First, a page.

The last of these empires was run by the Ottoman Turks, who established control over much of Eastern Europe and the Mediterranean after conquering Constantinople in By the late eighteenth century, the Ottoman Empire was losing ground. A military defeat at Vienna and the growing commercial power of Western Europe led Turkish overlords to institute harsher tactics toward the peasants on their agricultural estates.
Increasing discontent in the countryside was matched by difficulty in keeping administrative structures functional. Several regions in which Greeks were numerically dominant developed strong local leadership, while entrepreneurial Greek merchants, sailors, and craftspeople acted as intermediaries between the expanding economies of Western Europe and the declining ones of the empire. Enlightenment ideals of ethnic self-determination were embraced by the merchant diaspora and resonated with the desire of all Greeks to end Ottoman control.
Greek Culture Facts
A series of rebellions against the empire led to a full-scale revolution in The War of Independence aimed at an independent, ethnically based state modeled after the nationalist political philosophies of western Europe. With the aid of armed contingents from Europe and the United States, fighting ended in , when the Turks agreed to cede some lands in which Greeks formed the majority.
The shape and structure of the new country were uncertain and contentious. The desire for a parliamentary form of government was thwarted when the first president was assassinated in The foreign nations that negotiated the final treaty with the Ottomans then established an absolute monarchy monitored by England, France, and Russia. Otto, the son of Ludwig I of Bavaria, was named the first king.
The boundaries of the new state were much smaller than had been hoped. Only the Peloponnesos, central Greece, and some of the Aegean Islands were included. An coup resulted in a constitutional monarchy, and another coup in led to expanded Houses in Santorini, Greece.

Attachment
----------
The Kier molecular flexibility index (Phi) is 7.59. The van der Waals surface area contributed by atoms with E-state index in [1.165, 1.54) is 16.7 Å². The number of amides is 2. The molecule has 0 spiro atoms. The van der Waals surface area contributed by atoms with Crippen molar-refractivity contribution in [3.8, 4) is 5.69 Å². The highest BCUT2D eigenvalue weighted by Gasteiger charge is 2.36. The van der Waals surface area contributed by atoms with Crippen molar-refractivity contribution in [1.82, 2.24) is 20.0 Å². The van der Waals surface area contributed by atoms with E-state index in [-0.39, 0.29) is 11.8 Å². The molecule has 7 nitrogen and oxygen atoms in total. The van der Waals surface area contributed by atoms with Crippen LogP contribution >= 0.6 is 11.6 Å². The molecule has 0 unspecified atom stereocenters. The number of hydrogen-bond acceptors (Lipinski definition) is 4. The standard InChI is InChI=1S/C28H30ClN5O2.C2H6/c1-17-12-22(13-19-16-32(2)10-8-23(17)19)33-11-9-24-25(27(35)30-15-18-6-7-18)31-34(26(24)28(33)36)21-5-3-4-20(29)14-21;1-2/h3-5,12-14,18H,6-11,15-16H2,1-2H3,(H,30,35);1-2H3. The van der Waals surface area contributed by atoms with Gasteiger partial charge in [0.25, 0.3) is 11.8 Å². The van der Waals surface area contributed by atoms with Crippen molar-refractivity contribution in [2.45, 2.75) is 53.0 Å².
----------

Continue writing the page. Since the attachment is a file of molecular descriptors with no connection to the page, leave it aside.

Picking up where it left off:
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Much Greek housing has traditionally been small and owner-built, and a high value is placed on home ownership. Although Otto was replaced with a Danish-born king, the powers of the monarchy steadily diminished, and the institution was abolished in The territorial constriction of the original state was attacked through pursuit of the Megali Idea: the belief that the country should eventually encompass all lands in which Greeks were a majority, including Constantinople and western Anatolia.
Through a series of wars, treaties, and agreements, most of modern Greece had been transferred by World War I. Greece fought on the side of Allies during the war. In the negotiations that followed, the possibility of allowing the Greek-majority population around Smyrna to vote on union with Greece was discussed.
Greek forces were allowed to occupy the area. As Turkish nationalism arose from the ashes of the defeated Ottoman Empire, however, a revived Turkish army routed the Greek troops and destroyed the city. The Anatolian Greeks who survived the conflict fled the area. Although the Dodecanese Islands were granted to Greece after World War II, ideas of a larger state were ended by this event, which is known as the Catastrophe of The nation also has been shaped by efforts to limit foreign involvement in its internal affairs.
The direct role the original treaty granted to England, France, and Russia faded by the end of the nineteenth century, but the twentieth century was marked by the invasions that accompanied the Balkan Wars and World Wars I and II, including the German occupation of — The Greek Civil War of — saw the forces of the left and right backed by their counterparts in the nations soon to face each other in the Cold War. The outcome of this conflict led to Greece's alignment with the West, its entry into NATO in , massive American aid, and continued foreign involvement in national affairs.
Public sentiment against such interference combined with the waning of the Cold War in the s to limit direct foreign intervention.
National Identity. A strong sense of ethnic self-determination initially fueled the construction of the state, erased regional differences, and led to a citizenry largely composed of ethnic Greeks. Nation— state and ethnic group were seen as coterminous. Public consciousness is also characterized by the frustration of unfulfilled hopes, foreign interference, and consignment to marginal status within Europe. The national identity generally is considered a matter of cultural continuity, with language, religion, democracy, an analytic approach to life, travel, entrepreneurship, cleverness, and personal honor and responsibility as core values that connect contemporary Greeks to the past.